Voluntary Reporting System on Migrant Smuggling and Related Conduct (VRS-MSRC)
Official VRS-MSRC launch in July 2013
The UNODC Regional Office for Southeast Asia and the Pacific launched the Voluntary Reporting System on Migrant Smuggling and Related Conduct (VRS-MSRC) in support of the Bali Process on Tuesday, 16 July 2013.
The VRS-MSRC is a tool for state authorities. It securely provides up-to-date information at the click of a button. Authorities from 19 states and territories have confirmed their VRS-MSRC participation to date.
Participating states now have an online mechanism to collect and share information so they can identify trends and develop policies to prevent and combat migrant smuggling.
Based upon the principle of mutual information sharing, only states that provide data have access to the information provided by other states.
What is the VRS-MSRC?
- The VRS-MSRC is an internet-based, secure IT solution to collect, share and analyze information on migrant smuggling, irregular migration and other related conduct.
- Serving the purpose of creating strategic knowledge to inform evidence-based policy formulation at national and regional levels, the VRS-MSRC collects data on:
o Quantitative assessment of flows
o Major routes used
o Fees paid
o Means of transport & methods used
o Profiles of irregular & smuggled migrants
o Profiles of migrant smugglers
In Support of the Bali Process
At the 4th Bali Process Ministerial Conference in March 2011:
"Ministers agreed to strengthen engagement on information and intelligence sharing, underscoring the high value and utility that would derive from enhanced information sharing. In this regard, Ministers welcomed assistance from UNODC in establishing a voluntary reporting system on migrant smuggling and related conduct in support of the Bali Process."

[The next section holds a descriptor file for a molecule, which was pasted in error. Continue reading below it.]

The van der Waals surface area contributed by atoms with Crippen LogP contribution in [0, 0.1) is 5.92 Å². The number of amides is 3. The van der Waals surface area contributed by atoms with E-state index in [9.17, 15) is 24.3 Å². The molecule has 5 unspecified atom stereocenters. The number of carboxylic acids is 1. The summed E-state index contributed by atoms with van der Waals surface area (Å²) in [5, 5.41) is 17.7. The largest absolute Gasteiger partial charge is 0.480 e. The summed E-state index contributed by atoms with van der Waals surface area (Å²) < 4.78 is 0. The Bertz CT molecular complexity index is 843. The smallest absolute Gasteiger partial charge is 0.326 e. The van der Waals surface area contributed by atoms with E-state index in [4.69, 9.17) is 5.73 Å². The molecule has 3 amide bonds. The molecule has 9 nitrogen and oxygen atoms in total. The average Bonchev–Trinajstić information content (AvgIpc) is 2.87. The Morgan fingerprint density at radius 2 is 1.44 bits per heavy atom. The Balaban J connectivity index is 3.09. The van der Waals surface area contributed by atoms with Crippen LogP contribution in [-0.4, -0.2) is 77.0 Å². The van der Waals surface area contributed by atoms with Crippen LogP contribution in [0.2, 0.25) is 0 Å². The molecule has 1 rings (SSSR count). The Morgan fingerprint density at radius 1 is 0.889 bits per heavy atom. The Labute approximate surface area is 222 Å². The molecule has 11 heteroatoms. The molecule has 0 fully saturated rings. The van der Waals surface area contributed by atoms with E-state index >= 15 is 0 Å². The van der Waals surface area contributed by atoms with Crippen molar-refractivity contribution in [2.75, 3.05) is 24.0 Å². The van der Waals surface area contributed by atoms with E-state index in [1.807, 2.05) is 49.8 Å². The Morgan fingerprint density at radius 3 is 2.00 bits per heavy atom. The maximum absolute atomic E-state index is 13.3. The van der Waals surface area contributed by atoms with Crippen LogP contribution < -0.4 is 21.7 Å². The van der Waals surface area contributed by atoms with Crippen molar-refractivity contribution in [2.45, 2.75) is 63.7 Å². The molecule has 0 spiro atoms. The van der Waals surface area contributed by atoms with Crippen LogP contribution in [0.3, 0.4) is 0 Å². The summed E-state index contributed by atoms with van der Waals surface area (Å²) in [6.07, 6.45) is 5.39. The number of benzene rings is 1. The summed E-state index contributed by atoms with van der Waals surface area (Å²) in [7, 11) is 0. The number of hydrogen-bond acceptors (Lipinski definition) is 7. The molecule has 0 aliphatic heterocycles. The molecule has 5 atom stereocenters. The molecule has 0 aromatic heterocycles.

At the 5th Bali Process Ministerial Conference in April 2013:
"Ministers also encouraged members to participate in the Voluntary Reporting System on Migrant Smuggling and Related Conduct developed by the United Nations Office on Drugs and Crime (UNODC) to strengthen its value as an information database to enhance and better inform policy development in response to migrant smuggling."
Benefits of the VRS-MSRC
- Addresses challenges and obstacles to information sharing across borders and among agencies - The VRS-MSRC will allow authorities to exchange information on migrant smugglers, their routes, their modus operandi and the fees paid.
- Creates a national platform for states to centralize data - With most, if not all states, relevant data is dispersed among different national authorities. The VRS-MSRC creates an effective platform for sharing information among national entities involved in combating migrant smuggling.
- Cultivates a mutually beneficial relationship among states - Sharing data through the VRS-MSRC will create mutually beneficial relationships, creating greater trust and cooperation among state authorities.
- Raises awareness and mobilizes political will among states - The VRS-MSRC brings visibility to the issues of irregular migration and migrant smuggling and can help mobilize political will among decision-makers by providing reliable data for future action.
- Builds evidence-based knowledge to inform policies and operational measures - The VRS-MSRC is designed to build strategic, evidence-based knowledge on irregular migration and migrant smuggling to enable states to strengthen immigration policies, immigration and border control systems, and counter-smuggling measures. It can also help optimize the allocation of resources.